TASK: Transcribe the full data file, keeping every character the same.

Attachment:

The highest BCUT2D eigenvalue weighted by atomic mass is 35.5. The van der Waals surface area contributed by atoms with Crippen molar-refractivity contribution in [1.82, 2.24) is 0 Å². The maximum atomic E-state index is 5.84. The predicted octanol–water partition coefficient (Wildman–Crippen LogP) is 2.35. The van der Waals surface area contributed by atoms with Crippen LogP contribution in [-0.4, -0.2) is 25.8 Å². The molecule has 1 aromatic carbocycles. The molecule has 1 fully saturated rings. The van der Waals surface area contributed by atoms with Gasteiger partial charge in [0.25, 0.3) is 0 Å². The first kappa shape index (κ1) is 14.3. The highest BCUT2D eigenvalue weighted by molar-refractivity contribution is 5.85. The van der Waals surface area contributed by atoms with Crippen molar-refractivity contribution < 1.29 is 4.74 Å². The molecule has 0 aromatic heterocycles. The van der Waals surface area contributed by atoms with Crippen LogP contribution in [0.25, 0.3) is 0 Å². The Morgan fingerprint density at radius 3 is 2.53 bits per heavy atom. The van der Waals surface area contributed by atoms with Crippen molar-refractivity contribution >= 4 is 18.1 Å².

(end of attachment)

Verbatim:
The highest BCUT2D eigenvalue weighted by atomic mass is 35.5. The van der Waals surface area contributed by atoms with Crippen molar-refractivity contribution in [1.82, 2.24) is 0 Å². The maximum atomic E-state index is 5.84. The predicted octanol–water partition coefficient (Wildman–Crippen LogP) is 2.35. The van der Waals surface area contributed by atoms with Crippen LogP contribution in [-0.4, -0.2) is 25.8 Å². The molecule has 1 aromatic carbocycles. The molecule has 1 fully saturated rings. The van der Waals surface area contributed by atoms with Gasteiger partial charge in [0.25, 0.3) is 0 Å². The first kappa shape index (κ1) is 14.3. The highest BCUT2D eigenvalue weighted by molar-refractivity contribution is 5.85. The van der Waals surface area contributed by atoms with Crippen molar-refractivity contribution < 1.29 is 4.74 Å². The molecule has 0 aromatic heterocycles. The van der Waals surface area contributed by atoms with Crippen LogP contribution in [0.25, 0.3) is 0 Å². The Morgan fingerprint density at radius 3 is 2.53 bits per heavy atom. The van der Waals surface area contributed by atoms with Crippen molar-refractivity contribution >= 4 is 18.1 Å².